In our response to that IOM paper we wrote that:
The IOM report takes a typically conservative approach to assessing studies of potential benefits and potential risks related to vitamin D intake, as well as to the blood levels of vitamin D that qualify as “sufficient.” Such an approach often minimizes potential benefits while highlighting potential risks. This can help safeguard the nation’s health from the zeitgeist of diet crazes, but when it comes to vitamin D it seems more like a missed opportunity. (Are the New Recommendations on Vitamin D a Missed Opportunity?)
In a nutshell, this captures our thoughts on the Perspective paper as well, which focuses on the potential links between vitamin D and cancer risk.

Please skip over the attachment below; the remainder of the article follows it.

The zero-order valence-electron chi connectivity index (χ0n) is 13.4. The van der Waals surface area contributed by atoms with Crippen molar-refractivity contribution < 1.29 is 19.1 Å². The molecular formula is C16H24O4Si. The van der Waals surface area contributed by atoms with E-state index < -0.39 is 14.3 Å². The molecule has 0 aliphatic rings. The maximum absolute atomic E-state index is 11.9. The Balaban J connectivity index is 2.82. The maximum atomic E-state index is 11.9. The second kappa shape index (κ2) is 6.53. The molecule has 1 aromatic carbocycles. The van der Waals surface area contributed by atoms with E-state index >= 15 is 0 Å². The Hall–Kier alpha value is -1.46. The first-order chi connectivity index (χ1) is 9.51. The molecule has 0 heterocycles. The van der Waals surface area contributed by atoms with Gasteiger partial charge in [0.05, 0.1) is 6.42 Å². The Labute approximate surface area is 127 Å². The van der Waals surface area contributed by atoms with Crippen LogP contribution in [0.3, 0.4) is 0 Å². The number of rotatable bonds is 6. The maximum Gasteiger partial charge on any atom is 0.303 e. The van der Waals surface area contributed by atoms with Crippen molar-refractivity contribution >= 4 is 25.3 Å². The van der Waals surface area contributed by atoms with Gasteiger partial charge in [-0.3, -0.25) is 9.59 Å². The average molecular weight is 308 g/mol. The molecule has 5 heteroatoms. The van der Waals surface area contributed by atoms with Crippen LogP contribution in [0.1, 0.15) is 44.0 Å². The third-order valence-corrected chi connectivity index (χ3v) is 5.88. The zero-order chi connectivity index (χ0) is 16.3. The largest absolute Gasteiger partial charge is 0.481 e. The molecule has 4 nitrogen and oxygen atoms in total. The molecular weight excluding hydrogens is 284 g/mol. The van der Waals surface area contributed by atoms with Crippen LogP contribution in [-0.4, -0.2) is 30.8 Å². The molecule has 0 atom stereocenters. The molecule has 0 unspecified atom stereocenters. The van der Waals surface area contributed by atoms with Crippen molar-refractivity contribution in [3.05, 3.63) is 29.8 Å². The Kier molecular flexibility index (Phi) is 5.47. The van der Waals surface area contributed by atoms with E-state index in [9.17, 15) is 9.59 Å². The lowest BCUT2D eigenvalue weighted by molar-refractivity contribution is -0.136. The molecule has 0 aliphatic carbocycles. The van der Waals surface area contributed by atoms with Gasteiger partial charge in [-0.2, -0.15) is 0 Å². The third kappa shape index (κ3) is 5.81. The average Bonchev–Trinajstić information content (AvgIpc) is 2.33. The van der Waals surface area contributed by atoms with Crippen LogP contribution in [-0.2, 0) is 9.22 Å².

Looking at colon cancer alone, there is good evidence that people with higher circulating vitamin D levels can have as little as half the risk of developing colon cancer as those with lower vitamin D levels (International Agency for Research on Cancer 2008).
For a supplement that has a lot of potential benefit and little risk at levels that could bring this benefit, do we really need to wait 5 or more years until more definitive data might be available?
Related CNiC Posts
Are the New Recommendations on Vitamin D a Missed Opportunity?
International Agency for Research on Cancer (2008). Vitamin D and Cancer. Lyon, International Agency for Research on Cancer.